Starbucks Plc. (2017, October 01). Starbucks fiscal 2017 annual reports. Starbucks. Retrieved From: https://s22.q4cdn.com/869488222/files/doc_financials/annual/2017/01/FY17-Starbucks-Form-10-K.pdf/
Starbucks Plc. (2018, June 26). Starbucks Corporation Audit and Compliance Committee charter. Starbucks. Retrieved From: https://www.starbucks.com/about-us/company-information/corporate-governance/
Tepalagul, N. & Lin, L. (2015). Auditor independence and audit quality: A literature review. Journal of Accounting, Auditing & Finance, 30(1), 101-121.
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E.C. and Creating Audit Report
Select a publicly traded company using the U.S. Securities and Exchange Commission (SEC) EDGAR System at http://sec.gov/edgar/searchedgar/companysearch.html and submit to the instructor for approval. Please note that each student must research a different company. Once the instructor has approved the company selection, obtain the Annual Report (Form 10K) and Proxy Statement (Form DEF 14A) of the company for the immediate past fiscal year. Review these documents in addition to Earnings Releases and other financial information available on the company’s Investor Relations website to evaluate the following items.
Independent Auditor’s Report
- Based on the selected public traded company, what type of auditor’s report was issued on the financial statements.
- What kind of evidence the auditors found that indicated the company did not follow Generally Accepted Accounting Principles (GAAP).
- Identify members of the Audit Committee of the Board of Directors, its functions, and number of meetings held.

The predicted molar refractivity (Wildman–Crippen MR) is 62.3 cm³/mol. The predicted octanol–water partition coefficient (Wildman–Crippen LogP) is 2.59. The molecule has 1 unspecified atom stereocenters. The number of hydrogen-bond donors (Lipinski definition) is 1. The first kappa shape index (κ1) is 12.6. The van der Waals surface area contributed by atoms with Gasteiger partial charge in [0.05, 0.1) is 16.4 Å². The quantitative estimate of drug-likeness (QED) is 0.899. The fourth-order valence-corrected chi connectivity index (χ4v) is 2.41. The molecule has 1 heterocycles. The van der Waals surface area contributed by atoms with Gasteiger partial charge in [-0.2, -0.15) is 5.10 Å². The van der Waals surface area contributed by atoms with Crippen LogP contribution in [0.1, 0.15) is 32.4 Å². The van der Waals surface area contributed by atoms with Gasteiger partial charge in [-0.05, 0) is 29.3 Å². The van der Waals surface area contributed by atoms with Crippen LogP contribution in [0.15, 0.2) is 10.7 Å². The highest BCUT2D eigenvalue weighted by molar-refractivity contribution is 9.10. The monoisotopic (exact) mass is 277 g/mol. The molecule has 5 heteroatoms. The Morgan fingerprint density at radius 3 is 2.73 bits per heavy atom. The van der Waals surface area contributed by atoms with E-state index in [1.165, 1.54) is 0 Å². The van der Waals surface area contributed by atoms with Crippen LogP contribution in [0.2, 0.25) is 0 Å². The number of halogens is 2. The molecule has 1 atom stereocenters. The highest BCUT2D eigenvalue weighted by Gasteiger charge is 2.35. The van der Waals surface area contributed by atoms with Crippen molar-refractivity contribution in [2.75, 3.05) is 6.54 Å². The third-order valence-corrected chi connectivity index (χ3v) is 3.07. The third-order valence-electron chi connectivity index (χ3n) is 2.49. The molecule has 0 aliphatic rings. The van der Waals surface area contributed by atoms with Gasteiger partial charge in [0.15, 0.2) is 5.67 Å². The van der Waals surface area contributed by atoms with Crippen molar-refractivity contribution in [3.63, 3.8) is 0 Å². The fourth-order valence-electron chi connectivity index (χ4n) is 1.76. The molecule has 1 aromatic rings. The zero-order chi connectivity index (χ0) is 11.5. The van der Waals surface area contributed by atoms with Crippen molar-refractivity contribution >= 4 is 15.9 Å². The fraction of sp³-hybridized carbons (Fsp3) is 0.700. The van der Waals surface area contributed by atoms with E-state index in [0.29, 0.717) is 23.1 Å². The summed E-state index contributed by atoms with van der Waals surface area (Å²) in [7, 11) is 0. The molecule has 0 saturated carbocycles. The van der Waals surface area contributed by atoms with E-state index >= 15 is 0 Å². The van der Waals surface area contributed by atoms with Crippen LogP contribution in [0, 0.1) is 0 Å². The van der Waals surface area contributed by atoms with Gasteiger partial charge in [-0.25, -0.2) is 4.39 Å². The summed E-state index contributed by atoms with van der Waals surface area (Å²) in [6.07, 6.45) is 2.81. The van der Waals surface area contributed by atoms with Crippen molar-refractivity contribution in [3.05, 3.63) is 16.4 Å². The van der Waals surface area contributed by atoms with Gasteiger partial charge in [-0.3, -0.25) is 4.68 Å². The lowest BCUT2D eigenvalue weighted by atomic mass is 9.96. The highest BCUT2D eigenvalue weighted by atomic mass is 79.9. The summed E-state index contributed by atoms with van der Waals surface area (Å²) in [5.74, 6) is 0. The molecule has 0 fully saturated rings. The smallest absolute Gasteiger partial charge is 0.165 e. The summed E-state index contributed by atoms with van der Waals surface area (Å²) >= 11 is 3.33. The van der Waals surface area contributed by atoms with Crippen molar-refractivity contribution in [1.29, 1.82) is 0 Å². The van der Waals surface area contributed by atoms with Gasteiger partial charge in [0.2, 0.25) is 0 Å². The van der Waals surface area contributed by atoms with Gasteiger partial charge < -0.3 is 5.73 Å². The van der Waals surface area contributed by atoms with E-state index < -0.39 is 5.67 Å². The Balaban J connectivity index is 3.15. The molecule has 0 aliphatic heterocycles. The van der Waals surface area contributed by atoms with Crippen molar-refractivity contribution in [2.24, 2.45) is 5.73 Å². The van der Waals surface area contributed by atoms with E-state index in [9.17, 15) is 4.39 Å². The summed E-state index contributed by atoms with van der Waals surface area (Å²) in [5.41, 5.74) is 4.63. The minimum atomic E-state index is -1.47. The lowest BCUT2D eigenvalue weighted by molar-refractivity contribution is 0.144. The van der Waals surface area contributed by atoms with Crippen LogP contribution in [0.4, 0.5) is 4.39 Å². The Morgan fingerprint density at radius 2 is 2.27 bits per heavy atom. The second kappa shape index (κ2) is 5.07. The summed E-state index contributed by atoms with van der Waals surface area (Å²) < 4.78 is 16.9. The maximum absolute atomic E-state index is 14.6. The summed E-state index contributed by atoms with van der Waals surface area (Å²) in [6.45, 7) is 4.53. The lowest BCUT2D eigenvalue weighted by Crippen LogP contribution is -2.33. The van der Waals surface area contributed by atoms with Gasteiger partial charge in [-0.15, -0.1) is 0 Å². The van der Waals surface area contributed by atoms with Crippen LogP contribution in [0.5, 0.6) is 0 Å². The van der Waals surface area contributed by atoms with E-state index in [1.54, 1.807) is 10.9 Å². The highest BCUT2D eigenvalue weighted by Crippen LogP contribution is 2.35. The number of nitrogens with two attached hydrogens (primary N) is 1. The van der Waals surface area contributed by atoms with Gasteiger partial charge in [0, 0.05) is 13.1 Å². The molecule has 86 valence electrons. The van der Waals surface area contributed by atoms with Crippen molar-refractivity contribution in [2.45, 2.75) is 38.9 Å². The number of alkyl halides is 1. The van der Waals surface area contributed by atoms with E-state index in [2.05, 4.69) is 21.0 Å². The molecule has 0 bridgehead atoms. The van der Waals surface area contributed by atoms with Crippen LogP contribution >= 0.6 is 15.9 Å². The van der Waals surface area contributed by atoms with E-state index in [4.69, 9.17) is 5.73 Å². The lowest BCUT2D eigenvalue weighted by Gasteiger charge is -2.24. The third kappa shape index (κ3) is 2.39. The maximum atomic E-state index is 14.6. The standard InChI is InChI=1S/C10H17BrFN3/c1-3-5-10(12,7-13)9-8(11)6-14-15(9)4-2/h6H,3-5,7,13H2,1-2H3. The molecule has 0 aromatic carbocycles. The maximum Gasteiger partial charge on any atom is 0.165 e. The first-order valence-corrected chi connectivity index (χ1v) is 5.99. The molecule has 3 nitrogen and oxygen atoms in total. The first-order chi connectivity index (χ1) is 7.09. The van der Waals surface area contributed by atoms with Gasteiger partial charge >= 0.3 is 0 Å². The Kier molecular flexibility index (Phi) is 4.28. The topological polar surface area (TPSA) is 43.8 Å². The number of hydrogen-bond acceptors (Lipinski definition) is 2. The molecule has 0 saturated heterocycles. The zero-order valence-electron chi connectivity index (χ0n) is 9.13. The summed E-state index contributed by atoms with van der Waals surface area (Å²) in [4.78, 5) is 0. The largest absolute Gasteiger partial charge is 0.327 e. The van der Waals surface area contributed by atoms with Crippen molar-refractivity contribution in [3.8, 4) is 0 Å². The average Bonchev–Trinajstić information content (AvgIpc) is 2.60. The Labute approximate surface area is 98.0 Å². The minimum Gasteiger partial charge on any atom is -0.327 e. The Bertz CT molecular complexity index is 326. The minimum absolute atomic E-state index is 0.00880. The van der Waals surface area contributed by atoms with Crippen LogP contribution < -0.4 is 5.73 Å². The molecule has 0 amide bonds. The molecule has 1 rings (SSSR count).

- Determine if the composition of this committee satisfies Public Company Accounting Oversight Board (PCAOB) requirements in terms of independence and accounting knowledge.
- Review the audit committee report and discuss Committee actions. Determine how these actions ensure the integrity of the audited financial statements.
Independent Registered Public Accountants
- Identify the company’s independent registered public accounting firm.
- Determine how long this firm has served as the external auditors.
- Determine other services, if any, provided to or on behalf of the company.
- Determine fees paid to this firm by type of service provided.
- Discuss changes in or disagreements with the accountants on accounting and financial disclosures, if any.
Reports of the Independent Registered Public Accountants
Review the report of the independent registered public accounting firm on internal controls. Determine if the report and its contents meet the criteria established in Internal Control – Integrated Framework issued by the Committee of Sponsoring Organizations of the Treadway Commission (COSO) and the PCAOB.
Review the report of the independent registered public accounting firm on the audited financial statements. Determine what type of opinion was issued and whether the work performed meets the criteria of COSO and the PCAOB, in addition to GAAP and GAAS.
Prepare a 10-12 page research paper (excluding title page, abstract, references page, and appendices containing financial analysis) in APA format that presents the findings of your analysis of the company’s SEC filings. Your paper should also discuss the following:
- The type of auditor’s report that was issued.
- What kind of evidence the auditors found which indicated the company did not follow Generally Accepted Accounting Principles (GAAP).
- Roles, responsibilities, and objectives of internal and external auditors.
- Types and assessment of audit and Internal control risks.
- Ethical standards in auditing and the implications of unethical behavior.
- Internal control system, its role in a business and its significance in the auditing process.
- Use of computer assisted auditing techniques.
- GAAS, GAAP, PCAOB, and COSO requirements for audits of publicly traded companies.
In addition to the SEC Forms, a minimum of five (5) peer-reviewed academic or professional references must be used in the paper.
Please submit your assignment.
Your assignment will be graded in accordance with the following criteria. Click here to view the grading rubric.
For assistance with your assignment, please use your text, Web resources, and all course materials.
10-12 Pages Double Spaced , Times New Roman
Please allow for a title page at the beggining and a reference page at the end which doesn’t inlcude the 10-12 pages.